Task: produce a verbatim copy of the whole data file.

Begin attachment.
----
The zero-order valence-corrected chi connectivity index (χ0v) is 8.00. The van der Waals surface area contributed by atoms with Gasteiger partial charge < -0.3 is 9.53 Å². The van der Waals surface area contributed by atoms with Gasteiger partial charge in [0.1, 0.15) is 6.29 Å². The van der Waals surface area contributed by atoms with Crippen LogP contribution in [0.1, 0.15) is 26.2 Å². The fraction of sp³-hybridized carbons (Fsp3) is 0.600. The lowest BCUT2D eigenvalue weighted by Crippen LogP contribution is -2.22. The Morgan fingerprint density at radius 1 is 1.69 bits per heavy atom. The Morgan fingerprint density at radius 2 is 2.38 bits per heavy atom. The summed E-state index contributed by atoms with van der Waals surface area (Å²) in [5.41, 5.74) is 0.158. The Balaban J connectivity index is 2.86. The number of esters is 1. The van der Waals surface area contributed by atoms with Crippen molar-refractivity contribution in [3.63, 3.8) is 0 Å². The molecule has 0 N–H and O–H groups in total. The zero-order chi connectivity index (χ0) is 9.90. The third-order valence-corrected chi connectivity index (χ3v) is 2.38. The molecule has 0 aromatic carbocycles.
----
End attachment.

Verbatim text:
The zero-order valence-corrected chi connectivity index (χ0v) is 8.00. The van der Waals surface area contributed by atoms with Gasteiger partial charge < -0.3 is 9.53 Å². The van der Waals surface area contributed by atoms with Gasteiger partial charge in [0.1, 0.15) is 6.29 Å². The van der Waals surface area contributed by atoms with Crippen LogP contribution in [0.1, 0.15) is 26.2 Å². The fraction of sp³-hybridized carbons (Fsp3) is 0.600. The lowest BCUT2D eigenvalue weighted by Crippen LogP contribution is -2.22. The Morgan fingerprint density at radius 1 is 1.69 bits per heavy atom. The Morgan fingerprint density at radius 2 is 2.38 bits per heavy atom. The summed E-state index contributed by atoms with van der Waals surface area (Å²) in [5.41, 5.74) is 0.158. The Balaban J connectivity index is 2.86. The number of esters is 1. The van der Waals surface area contributed by atoms with Crippen molar-refractivity contribution in [3.63, 3.8) is 0 Å². The molecule has 0 N–H and O–H groups in total. The zero-order chi connectivity index (χ0) is 9.90. The third-order valence-corrected chi connectivity index (χ3v) is 2.38. The molecule has 0 aromatic carbocycles.